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NewsBites September 2014 Issue

Jury Still Out on Routine Vitamin D Testing

An independent panel of health experts that advises the federal government says thereís not enough evidence to recommend for or against screening healthy adults for vitamin D levels. The US Preventive Services Task Force weighed more than a dozen studies before issuing its draft recommendation. As many as two-thirds of Americans are thought to be deficient in vitamin D. But itís not clear, the task force stated, whether otherwise healthy people with low blood levels of vitamin D would benefit from supplementation if tested.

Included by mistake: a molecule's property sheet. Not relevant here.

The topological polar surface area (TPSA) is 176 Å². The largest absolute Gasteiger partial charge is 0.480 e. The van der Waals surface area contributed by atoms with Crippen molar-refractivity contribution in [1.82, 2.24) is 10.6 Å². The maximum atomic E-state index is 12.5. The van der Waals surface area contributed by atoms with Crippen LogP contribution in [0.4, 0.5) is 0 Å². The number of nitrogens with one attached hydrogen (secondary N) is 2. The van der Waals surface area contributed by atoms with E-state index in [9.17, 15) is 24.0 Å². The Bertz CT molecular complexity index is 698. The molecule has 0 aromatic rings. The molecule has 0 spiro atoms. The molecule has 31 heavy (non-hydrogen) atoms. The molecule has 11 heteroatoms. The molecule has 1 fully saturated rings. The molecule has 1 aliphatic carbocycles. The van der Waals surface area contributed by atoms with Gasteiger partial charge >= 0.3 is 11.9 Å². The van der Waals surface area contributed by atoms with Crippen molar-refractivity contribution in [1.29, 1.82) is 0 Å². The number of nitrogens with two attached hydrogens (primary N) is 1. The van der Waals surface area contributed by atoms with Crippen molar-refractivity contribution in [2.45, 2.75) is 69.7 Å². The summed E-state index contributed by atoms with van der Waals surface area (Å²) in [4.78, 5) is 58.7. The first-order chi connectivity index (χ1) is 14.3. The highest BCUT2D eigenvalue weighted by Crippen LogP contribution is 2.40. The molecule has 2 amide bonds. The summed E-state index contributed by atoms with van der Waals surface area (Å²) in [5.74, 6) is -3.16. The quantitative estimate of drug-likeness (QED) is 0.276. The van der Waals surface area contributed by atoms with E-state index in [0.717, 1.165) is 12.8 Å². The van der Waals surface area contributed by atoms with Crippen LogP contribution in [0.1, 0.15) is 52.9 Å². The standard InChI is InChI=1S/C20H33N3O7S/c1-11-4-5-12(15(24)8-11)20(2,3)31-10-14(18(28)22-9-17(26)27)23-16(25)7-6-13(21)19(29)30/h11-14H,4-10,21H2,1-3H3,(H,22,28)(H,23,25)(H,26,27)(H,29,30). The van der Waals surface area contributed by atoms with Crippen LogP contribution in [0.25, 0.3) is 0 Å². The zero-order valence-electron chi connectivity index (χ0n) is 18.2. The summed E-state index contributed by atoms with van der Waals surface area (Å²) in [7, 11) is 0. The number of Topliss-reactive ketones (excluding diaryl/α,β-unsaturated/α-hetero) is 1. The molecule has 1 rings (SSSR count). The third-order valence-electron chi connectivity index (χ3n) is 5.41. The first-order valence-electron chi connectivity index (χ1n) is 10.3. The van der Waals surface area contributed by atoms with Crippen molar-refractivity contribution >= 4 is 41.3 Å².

Although studies have shown people with low vitamin D are at greater risk of mortality and chronic disease, proving cause and effect has been tricky: It may be simply that low vitamin D is a marker for a less-healthy lifestyle, or that sicker people get less sun exposure, necessary for the body to make vitamin D. Thereís also debate about exactly what level constitutes vitamin D deficiency.

For now, the task force advised, testing should be considered on a case by case basis. If youíre concerned, consult your physician.

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